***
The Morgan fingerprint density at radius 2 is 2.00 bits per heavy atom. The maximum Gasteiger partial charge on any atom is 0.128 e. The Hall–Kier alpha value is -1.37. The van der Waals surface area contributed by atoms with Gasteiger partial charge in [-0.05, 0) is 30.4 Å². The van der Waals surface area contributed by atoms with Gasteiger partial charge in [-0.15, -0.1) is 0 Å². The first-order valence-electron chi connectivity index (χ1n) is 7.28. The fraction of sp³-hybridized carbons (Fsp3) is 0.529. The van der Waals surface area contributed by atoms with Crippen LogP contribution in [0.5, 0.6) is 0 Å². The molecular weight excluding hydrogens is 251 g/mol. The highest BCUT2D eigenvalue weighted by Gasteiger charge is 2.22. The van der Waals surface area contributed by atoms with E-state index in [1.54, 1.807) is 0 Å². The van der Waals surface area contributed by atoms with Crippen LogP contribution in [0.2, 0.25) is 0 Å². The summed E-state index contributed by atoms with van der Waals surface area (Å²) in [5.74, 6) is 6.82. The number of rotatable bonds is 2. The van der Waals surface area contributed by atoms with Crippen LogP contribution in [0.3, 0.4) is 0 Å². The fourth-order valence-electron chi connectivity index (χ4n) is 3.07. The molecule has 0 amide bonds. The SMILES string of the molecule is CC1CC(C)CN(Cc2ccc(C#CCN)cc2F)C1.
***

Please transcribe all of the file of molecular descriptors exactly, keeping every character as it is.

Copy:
The Morgan fingerprint density at radius 2 is 2.00 bits per heavy atom. The maximum Gasteiger partial charge on any atom is 0.128 e. The Hall–Kier alpha value is -1.37. The van der Waals surface area contributed by atoms with Gasteiger partial charge in [-0.05, 0) is 30.4 Å². The van der Waals surface area contributed by atoms with Gasteiger partial charge in [-0.15, -0.1) is 0 Å². The first-order valence-electron chi connectivity index (χ1n) is 7.28. The fraction of sp³-hybridized carbons (Fsp3) is 0.529. The van der Waals surface area contributed by atoms with Crippen LogP contribution in [0.5, 0.6) is 0 Å². The molecular weight excluding hydrogens is 251 g/mol. The highest BCUT2D eigenvalue weighted by Gasteiger charge is 2.22. The van der Waals surface area contributed by atoms with E-state index in [1.54, 1.807) is 0 Å². The van der Waals surface area contributed by atoms with Crippen LogP contribution in [0.2, 0.25) is 0 Å². The summed E-state index contributed by atoms with van der Waals surface area (Å²) in [5.74, 6) is 6.82. The number of rotatable bonds is 2. The van der Waals surface area contributed by atoms with Crippen LogP contribution in [0.3, 0.4) is 0 Å². The fourth-order valence-electron chi connectivity index (χ4n) is 3.07. The molecule has 0 amide bonds. The SMILES string of the molecule is CC1CC(C)CN(Cc2ccc(C#CCN)cc2F)C1.